4 January 2015 | StevePulaski
Strange game, strangest game story
If you're into retro video games, or in the video gaming community in general, there's little chance you haven't heard of the widespread story of the video game crash of 1983, which lead to Atari, one of the most recognized and popular video game companies of the time, losing millions in revenue and causing the entire industry to almost collapse as a whole. The crash was eventually attributed to numerous different things, such as inflation and, most notably, the oversaturation of the home console market because nearly every technology company tried to create its own video game console, yet one myth still stands tall amongst the truth. That myth is that the video game crash was because of Atari's video game adaptation of E.T., a video game that is widely considered to be the worst video game ever made.
Such a compelling and unorthodox story owes itself to be covered in a documentary, and thankfully, there's Zak Penn's Atari: Game Over, a sixty-six minute documentary available for free on Microsoft's Xbox 360 video application. The documentary works to establish the story of Atari's rise to fame before it all came crashing down in the early-to-mid eighties, as well as articulate the real reason for the company's financial troubles instead of reiterating the common myth. In addition, Penn covers the fabled story of the cartridge burial in the Alamogordo landfill in New Mexico.
For years, rumor has had it that hundreds of unsold E.T. cartridges were buried deep in the Alamogordo landfill before being smothered by a thick layer of concrete. Spliced in between interviews with people close to Atari, and those who worked for the company during its heyday, Penn covers the excavation of the landfill, as he works with the landfill's employee Joe Lewandowski. Lewandowski is almost certain that beneath the surface of the dump lies the cartridges so much so that he has created an intricate map that reveals the location of where they'd be.
One of the souls interviewed during the film is Howard Scott Warshaw, who was a video game programmer and creator for Atari during its rise, creating the console's classic games like Yars Revenge and the video game adaptation of Raiders of the Lost Ark. Warshaw was also tasked with creating the aforementioned E.T., a task he was only given five weeks to complete because Atari wanted a presumably hot title for the forthcoming holiday season. Warshaw tirelessly worked to try and complete the game, but the end result was a game that was widely panned for its cryptic, often frustrating structure and layout among other serious problems. Following E.T.'s release, Atari experienced enormous profit declines, a fact later attributed to not only the oversaturation of the video gaming market but because Atari kept funneling advertising money in their flagship console, the Atari 2600, in a time where it commanded the market share and the next generation consoles were already on their way. Warshaw, among over 7,000 other employees, were eventually let go in the mid-eighties, following continuously abysmal performances and small profits.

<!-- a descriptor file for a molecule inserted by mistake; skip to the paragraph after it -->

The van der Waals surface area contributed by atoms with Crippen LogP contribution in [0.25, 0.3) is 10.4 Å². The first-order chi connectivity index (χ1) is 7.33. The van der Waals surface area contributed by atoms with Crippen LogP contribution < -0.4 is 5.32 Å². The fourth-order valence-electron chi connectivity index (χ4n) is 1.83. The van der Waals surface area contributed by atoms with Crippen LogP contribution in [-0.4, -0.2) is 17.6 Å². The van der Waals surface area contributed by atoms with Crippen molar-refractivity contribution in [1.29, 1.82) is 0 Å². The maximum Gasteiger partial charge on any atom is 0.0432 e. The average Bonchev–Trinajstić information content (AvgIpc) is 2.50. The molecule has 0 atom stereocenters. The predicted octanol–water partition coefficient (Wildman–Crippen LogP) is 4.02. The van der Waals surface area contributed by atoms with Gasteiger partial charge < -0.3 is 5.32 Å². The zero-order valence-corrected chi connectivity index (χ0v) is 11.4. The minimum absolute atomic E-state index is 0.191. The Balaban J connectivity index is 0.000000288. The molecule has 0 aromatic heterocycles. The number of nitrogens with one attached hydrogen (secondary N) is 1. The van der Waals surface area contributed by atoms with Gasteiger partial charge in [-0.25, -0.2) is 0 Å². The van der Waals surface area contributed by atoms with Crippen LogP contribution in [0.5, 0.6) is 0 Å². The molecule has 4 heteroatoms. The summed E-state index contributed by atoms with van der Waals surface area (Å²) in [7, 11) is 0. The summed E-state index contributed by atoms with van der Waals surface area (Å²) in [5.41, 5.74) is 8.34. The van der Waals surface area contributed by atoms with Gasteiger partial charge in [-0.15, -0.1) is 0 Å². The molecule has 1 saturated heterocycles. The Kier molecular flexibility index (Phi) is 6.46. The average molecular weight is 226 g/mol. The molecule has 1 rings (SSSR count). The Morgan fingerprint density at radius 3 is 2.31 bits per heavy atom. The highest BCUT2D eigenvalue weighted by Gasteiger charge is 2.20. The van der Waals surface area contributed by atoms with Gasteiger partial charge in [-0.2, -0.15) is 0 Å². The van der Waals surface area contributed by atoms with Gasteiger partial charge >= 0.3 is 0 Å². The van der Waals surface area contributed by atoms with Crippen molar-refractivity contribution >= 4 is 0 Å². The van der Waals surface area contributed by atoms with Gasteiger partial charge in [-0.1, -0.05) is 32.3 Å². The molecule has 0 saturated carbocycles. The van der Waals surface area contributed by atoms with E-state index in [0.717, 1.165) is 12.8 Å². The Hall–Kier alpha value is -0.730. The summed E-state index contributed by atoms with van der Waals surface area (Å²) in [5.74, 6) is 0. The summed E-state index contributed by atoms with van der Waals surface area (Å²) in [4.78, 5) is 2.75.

Atari: Game Over chronicles all this in a delightfully compelling manner, giving us history and the contemporary excavation in a way that will not only please fans of video games but anyone looking for a quirky, offbeat story. Penn is also careful to note why Atari and the video gaming industry are so significant in the world, affirming the idea that the early video gaming consoles turned the Television, a once exclusively passive medium, into an active medium, where one could control their actions and enter alternate worlds with untold possibilities, only limited by one's imagination. In addition, it's also nice to see some affirmation of E.T.'s legacy and quality rather than harping on mindlessly-uttered derogatory statements concerning the game's quality. Humbly emotional scenes come when Warshaw, who now works as a psychotherapist, discusses the imprint E.T. has had on him during his presence at the landfill's excavation and we see the effect one's panned art has had on him over the years. It's a tender scene in a very well done documentary.
Directed by: Zak Penn.